Five years ago Cotulla had two hotels clustered around the Interstate that runs to the east of town. Today it has closer to 30 with more under construction. They are some of the tallest structures in town and these 2-4 story wood-frame buildings are perhaps the most remarkable change to the built environment of Cotulla. Constructed as quickly and as inexpensively as possible, they exemplify the challenge of building for a boom economy. After the oil has been pumped and the legions of roughnecks leave, most of these hotels will be empty. It is an issue local leaders have already begun to consider.
“Everything that we do has to be with the end goal in mind of being sustainable for the future,” said Larry Dovalina, Cotulla’s City Manager. One use being considered for the surplus hotel rooms is to incorporate them into a free trade zone. Cotulla happens to be located such that truckers driving from the agricultural regions of Mexico can get to Cotulla on a single tank of gas. The hope is that the town could become an inland transfer point for goods entering the U.S.
Today there are really two towns of Cotulla. One is the bustling nexus of semi trucks, oil field workers, and cheap chain hotels along the interstate. The other is the still somewhat sleepy small town about a mile to the east. At first glance, the historic part of Cotulla looks much as it did 80 years ago. The depression-era courthouse still sits upon the hill. The commercial strip along Front Street still faces the old railroad tracks that represent the reason Cotulla came to exist in the first place. What is lacking is any ostentatious example of the wealth that theoretically has come to the area as a result of the oil boom. There is no lavish cultural center or unnecessary monorail. But Cotulla now has things that people elsewhere take for granted. The streets are paved. The schools are better than they have ever been.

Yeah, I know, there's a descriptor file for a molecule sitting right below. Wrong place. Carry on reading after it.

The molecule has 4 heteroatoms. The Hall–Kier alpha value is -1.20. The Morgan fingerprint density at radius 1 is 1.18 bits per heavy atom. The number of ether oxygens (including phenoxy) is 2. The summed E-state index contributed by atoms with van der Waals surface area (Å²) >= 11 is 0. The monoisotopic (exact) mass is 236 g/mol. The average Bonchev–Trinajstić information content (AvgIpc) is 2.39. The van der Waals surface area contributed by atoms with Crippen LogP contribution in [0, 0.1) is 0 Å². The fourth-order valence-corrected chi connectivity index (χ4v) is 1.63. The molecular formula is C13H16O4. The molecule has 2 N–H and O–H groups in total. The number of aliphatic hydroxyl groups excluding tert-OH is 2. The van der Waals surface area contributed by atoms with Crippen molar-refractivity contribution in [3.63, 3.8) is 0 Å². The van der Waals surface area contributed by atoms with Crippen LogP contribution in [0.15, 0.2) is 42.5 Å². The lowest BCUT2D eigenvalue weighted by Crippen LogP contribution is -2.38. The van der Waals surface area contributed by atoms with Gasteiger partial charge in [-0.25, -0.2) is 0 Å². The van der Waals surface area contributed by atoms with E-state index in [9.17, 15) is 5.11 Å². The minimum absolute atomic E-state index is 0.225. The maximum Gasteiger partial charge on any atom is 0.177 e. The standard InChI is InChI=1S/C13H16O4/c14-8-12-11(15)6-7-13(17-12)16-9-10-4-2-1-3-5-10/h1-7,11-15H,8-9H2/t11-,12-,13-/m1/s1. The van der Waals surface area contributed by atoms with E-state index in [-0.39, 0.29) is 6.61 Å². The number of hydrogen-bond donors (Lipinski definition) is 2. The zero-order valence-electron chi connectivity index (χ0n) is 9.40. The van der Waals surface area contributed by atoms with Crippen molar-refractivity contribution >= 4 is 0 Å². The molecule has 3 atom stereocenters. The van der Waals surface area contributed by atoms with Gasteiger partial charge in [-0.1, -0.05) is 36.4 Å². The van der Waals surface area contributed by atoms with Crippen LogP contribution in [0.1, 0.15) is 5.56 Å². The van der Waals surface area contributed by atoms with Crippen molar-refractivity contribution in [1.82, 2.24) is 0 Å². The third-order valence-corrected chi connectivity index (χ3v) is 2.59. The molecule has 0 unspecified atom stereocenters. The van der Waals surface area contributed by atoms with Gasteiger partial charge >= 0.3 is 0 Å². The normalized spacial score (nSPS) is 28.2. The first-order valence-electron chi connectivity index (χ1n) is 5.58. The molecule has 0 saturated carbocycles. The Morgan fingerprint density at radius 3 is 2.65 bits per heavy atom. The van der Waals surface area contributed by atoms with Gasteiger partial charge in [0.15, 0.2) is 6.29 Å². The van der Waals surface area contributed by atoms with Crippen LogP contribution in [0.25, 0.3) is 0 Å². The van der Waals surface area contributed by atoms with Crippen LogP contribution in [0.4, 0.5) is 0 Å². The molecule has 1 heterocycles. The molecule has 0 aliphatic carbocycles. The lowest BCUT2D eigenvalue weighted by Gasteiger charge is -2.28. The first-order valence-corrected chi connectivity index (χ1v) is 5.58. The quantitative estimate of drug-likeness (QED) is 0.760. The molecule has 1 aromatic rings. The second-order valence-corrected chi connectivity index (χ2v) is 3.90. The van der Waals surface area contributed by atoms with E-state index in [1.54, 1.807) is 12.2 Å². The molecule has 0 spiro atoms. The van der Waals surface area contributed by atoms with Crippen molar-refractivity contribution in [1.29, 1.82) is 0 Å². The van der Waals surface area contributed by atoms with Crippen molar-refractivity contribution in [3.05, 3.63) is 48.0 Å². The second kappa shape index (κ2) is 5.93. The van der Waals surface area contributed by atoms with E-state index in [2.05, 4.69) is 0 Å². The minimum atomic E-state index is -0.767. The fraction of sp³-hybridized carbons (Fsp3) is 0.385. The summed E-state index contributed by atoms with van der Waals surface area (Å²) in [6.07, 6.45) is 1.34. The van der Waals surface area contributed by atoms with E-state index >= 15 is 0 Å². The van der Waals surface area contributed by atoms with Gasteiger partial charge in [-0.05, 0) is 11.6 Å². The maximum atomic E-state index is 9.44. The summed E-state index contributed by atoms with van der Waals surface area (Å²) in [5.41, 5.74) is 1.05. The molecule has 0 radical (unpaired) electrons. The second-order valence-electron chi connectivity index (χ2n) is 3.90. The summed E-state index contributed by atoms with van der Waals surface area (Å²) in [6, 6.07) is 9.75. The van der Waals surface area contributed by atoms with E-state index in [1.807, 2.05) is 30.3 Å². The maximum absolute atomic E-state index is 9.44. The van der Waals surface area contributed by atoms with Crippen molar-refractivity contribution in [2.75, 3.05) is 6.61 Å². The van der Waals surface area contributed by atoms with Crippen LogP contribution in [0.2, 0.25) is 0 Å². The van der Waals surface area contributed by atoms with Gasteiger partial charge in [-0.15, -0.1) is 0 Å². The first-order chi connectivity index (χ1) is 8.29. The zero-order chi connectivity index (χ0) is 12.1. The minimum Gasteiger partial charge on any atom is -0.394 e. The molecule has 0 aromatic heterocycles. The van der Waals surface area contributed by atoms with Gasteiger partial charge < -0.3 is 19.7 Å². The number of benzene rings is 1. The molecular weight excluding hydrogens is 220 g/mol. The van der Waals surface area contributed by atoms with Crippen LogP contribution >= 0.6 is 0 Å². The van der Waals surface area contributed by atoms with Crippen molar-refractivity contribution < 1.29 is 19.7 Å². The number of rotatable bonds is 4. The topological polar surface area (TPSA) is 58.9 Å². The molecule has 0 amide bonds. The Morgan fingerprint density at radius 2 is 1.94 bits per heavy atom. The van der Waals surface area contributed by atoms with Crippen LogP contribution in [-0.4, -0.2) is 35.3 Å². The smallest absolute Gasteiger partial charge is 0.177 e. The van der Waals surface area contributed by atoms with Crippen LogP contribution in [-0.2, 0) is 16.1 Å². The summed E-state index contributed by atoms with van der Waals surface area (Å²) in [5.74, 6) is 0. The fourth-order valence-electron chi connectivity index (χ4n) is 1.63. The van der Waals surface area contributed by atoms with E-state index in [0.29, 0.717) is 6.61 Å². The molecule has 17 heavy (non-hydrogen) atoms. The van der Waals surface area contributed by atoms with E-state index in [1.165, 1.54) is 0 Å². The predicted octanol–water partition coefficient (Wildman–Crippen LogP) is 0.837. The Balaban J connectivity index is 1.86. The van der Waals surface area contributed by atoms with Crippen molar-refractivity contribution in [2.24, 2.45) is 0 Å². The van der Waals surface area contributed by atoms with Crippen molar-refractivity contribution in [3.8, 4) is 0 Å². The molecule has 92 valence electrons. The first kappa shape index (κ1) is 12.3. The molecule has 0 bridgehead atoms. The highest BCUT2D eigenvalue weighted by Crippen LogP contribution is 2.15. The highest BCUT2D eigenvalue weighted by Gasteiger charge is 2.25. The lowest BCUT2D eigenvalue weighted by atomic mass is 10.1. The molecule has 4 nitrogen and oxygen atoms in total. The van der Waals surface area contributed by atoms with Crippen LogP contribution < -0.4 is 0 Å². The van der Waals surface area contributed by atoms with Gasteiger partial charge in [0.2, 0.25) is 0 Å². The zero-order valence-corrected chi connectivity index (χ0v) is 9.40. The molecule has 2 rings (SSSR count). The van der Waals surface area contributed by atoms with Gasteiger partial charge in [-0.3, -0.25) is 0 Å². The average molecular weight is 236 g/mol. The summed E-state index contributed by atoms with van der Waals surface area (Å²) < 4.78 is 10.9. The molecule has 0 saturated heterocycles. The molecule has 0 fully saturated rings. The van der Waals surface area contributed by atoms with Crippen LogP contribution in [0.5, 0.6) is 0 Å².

This is a reflection of the measured approach community leaders have taken to develop a strategy to allow these two Cotullas to coexist. It remains a challenge to make Cotulla appealing for both a temporary worker who needs a cheap hotel room for the night and a family who wants a place to live in the future.